Muslim countries plan to seek a U.N. General Assembly special session to press for a halt to the escalating violence in Gaza, Malaysia's leader said Monday.

Prime Minister Abdullah Ahmad Badawi said Malaysia's permanent representative to the U.N. will hold discussions with other officials in the 57-member Organization of the Islamic Conference, or OIC, on how best to push for such a session.

"I hope the United States and its allies will not impede efforts to convene the special general assembly," Abdullah was quoted as saying by the national news agency, Bernama.

Foreign ministers from OIC countries issued a statement following a meeting in Saudi Arabia over the weekend saying all Muslim nations should cooperate with other U.N. members to call for a special General Assembly session titled "Uniting for Peace."

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The U.S. Embassy in Kuala Lumpur said it had no immediate response to Abdullah's statement.

The United States late Saturday blocked approval of a U.N. Security Council statement calling for an immediate cease-fire between Israel and Hamas and expressing serious concern at the escalation of violence, council diplomats said.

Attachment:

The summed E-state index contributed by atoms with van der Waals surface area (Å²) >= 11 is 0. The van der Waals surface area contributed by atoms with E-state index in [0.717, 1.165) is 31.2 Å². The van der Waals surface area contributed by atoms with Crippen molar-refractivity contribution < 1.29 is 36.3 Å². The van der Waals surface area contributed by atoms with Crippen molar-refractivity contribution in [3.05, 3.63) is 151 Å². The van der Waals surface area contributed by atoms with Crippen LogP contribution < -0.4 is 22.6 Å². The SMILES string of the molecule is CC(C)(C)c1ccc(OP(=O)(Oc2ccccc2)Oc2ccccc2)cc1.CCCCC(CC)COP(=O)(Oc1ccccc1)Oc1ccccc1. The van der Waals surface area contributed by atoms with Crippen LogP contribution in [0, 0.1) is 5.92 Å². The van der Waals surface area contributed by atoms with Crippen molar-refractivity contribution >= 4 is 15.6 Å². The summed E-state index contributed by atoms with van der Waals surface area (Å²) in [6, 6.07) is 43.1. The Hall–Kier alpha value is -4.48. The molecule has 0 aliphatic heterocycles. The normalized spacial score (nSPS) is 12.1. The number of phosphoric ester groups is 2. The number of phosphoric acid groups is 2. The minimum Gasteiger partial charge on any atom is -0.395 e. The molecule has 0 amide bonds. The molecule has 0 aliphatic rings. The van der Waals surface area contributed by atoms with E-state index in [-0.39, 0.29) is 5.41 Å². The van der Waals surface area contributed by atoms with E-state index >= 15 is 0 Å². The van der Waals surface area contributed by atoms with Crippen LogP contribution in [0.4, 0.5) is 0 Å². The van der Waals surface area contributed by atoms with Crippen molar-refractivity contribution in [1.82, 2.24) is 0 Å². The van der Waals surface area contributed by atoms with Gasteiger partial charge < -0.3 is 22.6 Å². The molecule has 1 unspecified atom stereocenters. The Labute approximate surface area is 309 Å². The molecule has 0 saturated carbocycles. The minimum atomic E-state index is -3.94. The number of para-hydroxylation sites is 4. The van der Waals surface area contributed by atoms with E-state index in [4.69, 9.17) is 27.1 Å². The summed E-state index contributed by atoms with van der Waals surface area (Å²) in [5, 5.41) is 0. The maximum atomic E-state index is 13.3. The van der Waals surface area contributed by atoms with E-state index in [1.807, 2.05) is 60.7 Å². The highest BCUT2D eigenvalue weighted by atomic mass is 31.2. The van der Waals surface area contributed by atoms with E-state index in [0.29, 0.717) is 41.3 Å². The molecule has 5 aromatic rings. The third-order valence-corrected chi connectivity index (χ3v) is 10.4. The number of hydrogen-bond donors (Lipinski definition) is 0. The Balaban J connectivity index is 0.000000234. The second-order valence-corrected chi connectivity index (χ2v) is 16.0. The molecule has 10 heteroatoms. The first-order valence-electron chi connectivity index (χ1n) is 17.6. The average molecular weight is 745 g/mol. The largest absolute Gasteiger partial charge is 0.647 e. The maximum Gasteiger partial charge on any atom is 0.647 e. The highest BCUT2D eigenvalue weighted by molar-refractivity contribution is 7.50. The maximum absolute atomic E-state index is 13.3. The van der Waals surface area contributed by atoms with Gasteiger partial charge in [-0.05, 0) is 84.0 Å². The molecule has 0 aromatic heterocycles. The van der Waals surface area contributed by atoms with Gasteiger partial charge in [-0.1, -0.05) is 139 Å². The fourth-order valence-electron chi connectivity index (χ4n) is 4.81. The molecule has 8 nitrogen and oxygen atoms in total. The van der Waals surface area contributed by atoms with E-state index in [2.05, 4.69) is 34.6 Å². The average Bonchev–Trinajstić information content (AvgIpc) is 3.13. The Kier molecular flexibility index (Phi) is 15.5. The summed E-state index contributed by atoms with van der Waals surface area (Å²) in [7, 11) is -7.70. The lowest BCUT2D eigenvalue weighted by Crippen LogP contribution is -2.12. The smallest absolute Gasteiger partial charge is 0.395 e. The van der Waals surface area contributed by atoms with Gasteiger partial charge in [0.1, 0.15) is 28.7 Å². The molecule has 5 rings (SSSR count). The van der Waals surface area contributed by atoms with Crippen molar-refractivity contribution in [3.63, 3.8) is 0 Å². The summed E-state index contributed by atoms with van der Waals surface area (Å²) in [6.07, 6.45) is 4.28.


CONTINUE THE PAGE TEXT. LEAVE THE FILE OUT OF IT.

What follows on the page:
Israel sent troops and tanks into Gaza on Saturday after a weeklong aerial bombardment.

At least 512 Palestinians have been killed and more than 2,500 injured since the air attacks began. One Israeli soldier was killed in the ground assault. Israel says it launched the offensive to stop rocket attacks from Hamas-controlled Gaza that have killed several Israelis.

In a separate statement, Abdullah said Israel's ground offensive "is an act of total war which the international community should not tolerate."

Abdullah added that he has authorized $1 million of immediate humanitarian aid from the Malaysian government to be channeled through relief supplies for the Palestinians.